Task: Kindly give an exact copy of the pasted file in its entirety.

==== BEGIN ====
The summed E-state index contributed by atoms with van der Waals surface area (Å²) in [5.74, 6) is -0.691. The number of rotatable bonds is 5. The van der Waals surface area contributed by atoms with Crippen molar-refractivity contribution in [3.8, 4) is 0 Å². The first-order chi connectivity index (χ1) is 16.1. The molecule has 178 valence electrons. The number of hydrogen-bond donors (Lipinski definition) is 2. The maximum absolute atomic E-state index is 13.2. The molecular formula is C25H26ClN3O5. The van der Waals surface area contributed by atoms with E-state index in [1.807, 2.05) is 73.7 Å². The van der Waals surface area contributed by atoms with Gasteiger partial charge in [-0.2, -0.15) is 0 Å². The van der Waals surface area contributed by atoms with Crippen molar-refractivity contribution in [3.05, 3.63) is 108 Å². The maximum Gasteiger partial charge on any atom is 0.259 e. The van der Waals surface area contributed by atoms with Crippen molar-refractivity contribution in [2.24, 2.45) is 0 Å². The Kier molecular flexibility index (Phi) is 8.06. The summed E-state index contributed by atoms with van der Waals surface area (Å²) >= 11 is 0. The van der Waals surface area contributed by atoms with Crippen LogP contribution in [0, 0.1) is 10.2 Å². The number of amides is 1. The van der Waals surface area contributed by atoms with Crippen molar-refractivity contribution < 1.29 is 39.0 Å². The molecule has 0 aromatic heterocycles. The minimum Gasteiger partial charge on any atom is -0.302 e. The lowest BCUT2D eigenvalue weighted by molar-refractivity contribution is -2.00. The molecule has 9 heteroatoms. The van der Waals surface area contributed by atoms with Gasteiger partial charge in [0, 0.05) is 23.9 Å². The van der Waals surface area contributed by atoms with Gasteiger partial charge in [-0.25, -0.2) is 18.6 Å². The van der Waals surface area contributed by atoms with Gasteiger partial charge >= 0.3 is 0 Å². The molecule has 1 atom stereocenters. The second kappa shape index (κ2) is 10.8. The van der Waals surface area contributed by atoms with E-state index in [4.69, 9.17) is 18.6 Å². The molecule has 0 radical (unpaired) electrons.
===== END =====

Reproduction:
The summed E-state index contributed by atoms with van der Waals surface area (Å²) in [5.74, 6) is -0.691. The number of rotatable bonds is 5. The van der Waals surface area contributed by atoms with Crippen molar-refractivity contribution in [3.8, 4) is 0 Å². The first-order chi connectivity index (χ1) is 16.1. The molecule has 178 valence electrons. The number of hydrogen-bond donors (Lipinski definition) is 2. The maximum absolute atomic E-state index is 13.2. The molecular formula is C25H26ClN3O5. The van der Waals surface area contributed by atoms with E-state index in [1.807, 2.05) is 73.7 Å². The van der Waals surface area contributed by atoms with Gasteiger partial charge in [-0.2, -0.15) is 0 Å². The van der Waals surface area contributed by atoms with Crippen molar-refractivity contribution in [3.05, 3.63) is 108 Å². The maximum Gasteiger partial charge on any atom is 0.259 e. The van der Waals surface area contributed by atoms with Crippen molar-refractivity contribution in [2.24, 2.45) is 0 Å². The Kier molecular flexibility index (Phi) is 8.06. The summed E-state index contributed by atoms with van der Waals surface area (Å²) >= 11 is 0. The van der Waals surface area contributed by atoms with Crippen LogP contribution in [0, 0.1) is 10.2 Å². The number of amides is 1. The van der Waals surface area contributed by atoms with Crippen molar-refractivity contribution < 1.29 is 39.0 Å². The molecule has 0 aromatic heterocycles. The minimum Gasteiger partial charge on any atom is -0.302 e. The lowest BCUT2D eigenvalue weighted by molar-refractivity contribution is -2.00. The molecule has 9 heteroatoms. The van der Waals surface area contributed by atoms with Gasteiger partial charge in [0, 0.05) is 23.9 Å². The van der Waals surface area contributed by atoms with Gasteiger partial charge in [-0.25, -0.2) is 18.6 Å². The van der Waals surface area contributed by atoms with Gasteiger partial charge >= 0.3 is 0 Å². The molecule has 1 atom stereocenters. The second kappa shape index (κ2) is 10.8. The van der Waals surface area contributed by atoms with E-state index in [4.69, 9.17) is 18.6 Å². The molecule has 0 radical (unpaired) electrons.